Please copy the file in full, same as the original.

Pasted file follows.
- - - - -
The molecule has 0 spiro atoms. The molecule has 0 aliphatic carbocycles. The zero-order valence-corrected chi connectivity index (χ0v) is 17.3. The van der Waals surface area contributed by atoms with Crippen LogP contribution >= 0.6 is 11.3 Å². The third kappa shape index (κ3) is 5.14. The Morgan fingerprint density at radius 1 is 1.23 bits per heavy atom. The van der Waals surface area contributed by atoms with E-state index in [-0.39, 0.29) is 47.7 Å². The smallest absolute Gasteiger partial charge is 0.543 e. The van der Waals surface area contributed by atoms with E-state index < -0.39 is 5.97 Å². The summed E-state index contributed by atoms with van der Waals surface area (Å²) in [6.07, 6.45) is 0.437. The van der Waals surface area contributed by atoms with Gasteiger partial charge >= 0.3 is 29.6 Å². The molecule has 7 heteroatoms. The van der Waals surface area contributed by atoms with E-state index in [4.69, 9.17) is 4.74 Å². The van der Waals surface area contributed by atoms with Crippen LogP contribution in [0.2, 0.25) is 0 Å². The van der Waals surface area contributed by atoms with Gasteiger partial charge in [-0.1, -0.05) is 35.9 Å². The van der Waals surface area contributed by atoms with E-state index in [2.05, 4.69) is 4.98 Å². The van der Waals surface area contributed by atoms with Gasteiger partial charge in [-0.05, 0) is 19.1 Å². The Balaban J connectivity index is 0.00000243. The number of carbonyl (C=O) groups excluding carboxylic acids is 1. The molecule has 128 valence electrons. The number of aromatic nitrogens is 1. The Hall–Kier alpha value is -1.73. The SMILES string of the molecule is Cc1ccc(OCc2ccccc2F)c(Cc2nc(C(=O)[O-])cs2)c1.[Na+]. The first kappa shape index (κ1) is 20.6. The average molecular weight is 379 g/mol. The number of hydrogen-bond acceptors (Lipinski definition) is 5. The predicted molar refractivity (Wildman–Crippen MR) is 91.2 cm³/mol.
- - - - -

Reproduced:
The molecule has 0 spiro atoms. The molecule has 0 aliphatic carbocycles. The zero-order valence-corrected chi connectivity index (χ0v) is 17.3. The van der Waals surface area contributed by atoms with Crippen LogP contribution >= 0.6 is 11.3 Å². The third kappa shape index (κ3) is 5.14. The Morgan fingerprint density at radius 1 is 1.23 bits per heavy atom. The van der Waals surface area contributed by atoms with E-state index in [-0.39, 0.29) is 47.7 Å². The smallest absolute Gasteiger partial charge is 0.543 e. The van der Waals surface area contributed by atoms with E-state index < -0.39 is 5.97 Å². The summed E-state index contributed by atoms with van der Waals surface area (Å²) in [6.07, 6.45) is 0.437. The van der Waals surface area contributed by atoms with Gasteiger partial charge >= 0.3 is 29.6 Å². The molecule has 7 heteroatoms. The van der Waals surface area contributed by atoms with E-state index in [4.69, 9.17) is 4.74 Å². The van der Waals surface area contributed by atoms with Crippen LogP contribution in [0.2, 0.25) is 0 Å². The van der Waals surface area contributed by atoms with Gasteiger partial charge in [-0.1, -0.05) is 35.9 Å². The van der Waals surface area contributed by atoms with E-state index in [2.05, 4.69) is 4.98 Å². The van der Waals surface area contributed by atoms with Gasteiger partial charge in [-0.05, 0) is 19.1 Å². The Balaban J connectivity index is 0.00000243. The number of carbonyl (C=O) groups excluding carboxylic acids is 1. The molecule has 128 valence electrons. The number of aromatic nitrogens is 1. The Hall–Kier alpha value is -1.73. The SMILES string of the molecule is Cc1ccc(OCc2ccccc2F)c(Cc2nc(C(=O)[O-])cs2)c1.[Na+]. The first kappa shape index (κ1) is 20.6. The average molecular weight is 379 g/mol. The number of hydrogen-bond acceptors (Lipinski definition) is 5. The predicted molar refractivity (Wildman–Crippen MR) is 91.2 cm³/mol.